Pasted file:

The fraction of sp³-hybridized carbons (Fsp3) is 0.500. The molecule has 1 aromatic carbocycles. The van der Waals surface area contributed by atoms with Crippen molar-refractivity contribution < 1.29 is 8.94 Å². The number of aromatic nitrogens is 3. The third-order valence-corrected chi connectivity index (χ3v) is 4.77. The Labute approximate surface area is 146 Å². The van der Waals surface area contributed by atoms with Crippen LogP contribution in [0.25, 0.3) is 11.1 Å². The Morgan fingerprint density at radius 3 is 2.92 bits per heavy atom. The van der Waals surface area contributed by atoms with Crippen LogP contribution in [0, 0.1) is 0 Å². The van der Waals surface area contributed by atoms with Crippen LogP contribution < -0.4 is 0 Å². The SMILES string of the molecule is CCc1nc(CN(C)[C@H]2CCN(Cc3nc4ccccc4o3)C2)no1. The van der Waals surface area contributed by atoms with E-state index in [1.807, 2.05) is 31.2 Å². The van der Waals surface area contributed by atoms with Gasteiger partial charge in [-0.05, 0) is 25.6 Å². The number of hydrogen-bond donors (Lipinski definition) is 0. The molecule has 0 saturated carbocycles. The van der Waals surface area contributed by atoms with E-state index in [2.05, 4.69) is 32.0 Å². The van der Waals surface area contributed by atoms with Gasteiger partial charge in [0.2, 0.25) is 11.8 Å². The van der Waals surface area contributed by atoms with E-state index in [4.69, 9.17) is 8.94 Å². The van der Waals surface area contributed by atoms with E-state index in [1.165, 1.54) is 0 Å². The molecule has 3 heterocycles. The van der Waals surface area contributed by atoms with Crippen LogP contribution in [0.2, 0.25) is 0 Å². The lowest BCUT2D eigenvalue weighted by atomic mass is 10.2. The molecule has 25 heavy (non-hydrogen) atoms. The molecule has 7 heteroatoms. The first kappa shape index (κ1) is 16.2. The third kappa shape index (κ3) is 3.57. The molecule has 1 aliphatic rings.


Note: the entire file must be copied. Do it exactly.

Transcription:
The fraction of sp³-hybridized carbons (Fsp3) is 0.500. The molecule has 1 aromatic carbocycles. The van der Waals surface area contributed by atoms with Crippen molar-refractivity contribution < 1.29 is 8.94 Å². The number of aromatic nitrogens is 3. The third-order valence-corrected chi connectivity index (χ3v) is 4.77. The Labute approximate surface area is 146 Å². The van der Waals surface area contributed by atoms with Crippen LogP contribution in [0.25, 0.3) is 11.1 Å². The Morgan fingerprint density at radius 3 is 2.92 bits per heavy atom. The van der Waals surface area contributed by atoms with Crippen LogP contribution in [0, 0.1) is 0 Å². The van der Waals surface area contributed by atoms with Crippen LogP contribution < -0.4 is 0 Å². The SMILES string of the molecule is CCc1nc(CN(C)[C@H]2CCN(Cc3nc4ccccc4o3)C2)no1. The van der Waals surface area contributed by atoms with E-state index in [1.807, 2.05) is 31.2 Å². The van der Waals surface area contributed by atoms with Gasteiger partial charge in [-0.05, 0) is 25.6 Å². The number of hydrogen-bond donors (Lipinski definition) is 0. The molecule has 0 saturated carbocycles. The van der Waals surface area contributed by atoms with E-state index in [2.05, 4.69) is 32.0 Å². The van der Waals surface area contributed by atoms with Gasteiger partial charge in [0.2, 0.25) is 11.8 Å². The van der Waals surface area contributed by atoms with E-state index in [4.69, 9.17) is 8.94 Å². The van der Waals surface area contributed by atoms with E-state index in [1.165, 1.54) is 0 Å². The molecule has 3 heterocycles. The van der Waals surface area contributed by atoms with Crippen LogP contribution in [0.2, 0.25) is 0 Å². The lowest BCUT2D eigenvalue weighted by atomic mass is 10.2. The molecule has 25 heavy (non-hydrogen) atoms. The molecule has 7 heteroatoms. The first kappa shape index (κ1) is 16.2. The third kappa shape index (κ3) is 3.57. The molecule has 1 aliphatic rings.